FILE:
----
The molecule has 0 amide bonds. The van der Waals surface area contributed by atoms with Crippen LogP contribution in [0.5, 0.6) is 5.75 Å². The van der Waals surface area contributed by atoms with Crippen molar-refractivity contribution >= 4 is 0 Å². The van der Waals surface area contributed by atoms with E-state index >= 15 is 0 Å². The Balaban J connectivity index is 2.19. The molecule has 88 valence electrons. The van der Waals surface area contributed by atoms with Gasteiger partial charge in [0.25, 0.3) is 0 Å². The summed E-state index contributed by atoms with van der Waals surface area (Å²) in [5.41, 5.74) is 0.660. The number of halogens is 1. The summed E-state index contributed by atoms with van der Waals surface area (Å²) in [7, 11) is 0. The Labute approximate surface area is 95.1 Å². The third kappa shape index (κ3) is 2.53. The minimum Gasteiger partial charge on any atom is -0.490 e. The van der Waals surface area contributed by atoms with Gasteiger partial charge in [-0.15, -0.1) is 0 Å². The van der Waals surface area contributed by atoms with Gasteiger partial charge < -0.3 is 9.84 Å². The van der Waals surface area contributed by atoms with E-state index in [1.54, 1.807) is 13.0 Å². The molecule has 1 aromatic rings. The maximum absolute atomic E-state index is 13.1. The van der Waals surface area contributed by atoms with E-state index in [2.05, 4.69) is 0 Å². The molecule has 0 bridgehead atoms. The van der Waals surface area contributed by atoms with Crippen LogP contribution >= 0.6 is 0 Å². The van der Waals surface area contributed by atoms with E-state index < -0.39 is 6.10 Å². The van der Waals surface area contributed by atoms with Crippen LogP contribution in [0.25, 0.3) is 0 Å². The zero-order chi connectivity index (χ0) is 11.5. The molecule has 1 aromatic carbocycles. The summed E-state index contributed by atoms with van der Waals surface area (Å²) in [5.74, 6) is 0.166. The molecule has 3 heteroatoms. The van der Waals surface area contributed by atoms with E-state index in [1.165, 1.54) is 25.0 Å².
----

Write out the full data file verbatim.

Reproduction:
The molecule has 0 amide bonds. The van der Waals surface area contributed by atoms with Crippen LogP contribution in [0.5, 0.6) is 5.75 Å². The van der Waals surface area contributed by atoms with Crippen molar-refractivity contribution >= 4 is 0 Å². The van der Waals surface area contributed by atoms with E-state index >= 15 is 0 Å². The Balaban J connectivity index is 2.19. The molecule has 88 valence electrons. The van der Waals surface area contributed by atoms with Gasteiger partial charge in [0.25, 0.3) is 0 Å². The summed E-state index contributed by atoms with van der Waals surface area (Å²) in [5.41, 5.74) is 0.660. The number of halogens is 1. The summed E-state index contributed by atoms with van der Waals surface area (Å²) in [7, 11) is 0. The Labute approximate surface area is 95.1 Å². The third kappa shape index (κ3) is 2.53. The minimum Gasteiger partial charge on any atom is -0.490 e. The van der Waals surface area contributed by atoms with Gasteiger partial charge in [-0.15, -0.1) is 0 Å². The van der Waals surface area contributed by atoms with Gasteiger partial charge < -0.3 is 9.84 Å². The van der Waals surface area contributed by atoms with E-state index in [1.54, 1.807) is 13.0 Å². The molecule has 1 aromatic rings. The maximum absolute atomic E-state index is 13.1. The van der Waals surface area contributed by atoms with E-state index in [2.05, 4.69) is 0 Å². The molecule has 0 bridgehead atoms. The van der Waals surface area contributed by atoms with Crippen LogP contribution >= 0.6 is 0 Å². The van der Waals surface area contributed by atoms with E-state index < -0.39 is 6.10 Å². The van der Waals surface area contributed by atoms with Crippen LogP contribution in [0.25, 0.3) is 0 Å². The zero-order chi connectivity index (χ0) is 11.5. The molecule has 1 aromatic carbocycles. The summed E-state index contributed by atoms with van der Waals surface area (Å²) in [5.74, 6) is 0.166. The molecule has 3 heteroatoms. The van der Waals surface area contributed by atoms with E-state index in [1.165, 1.54) is 25.0 Å².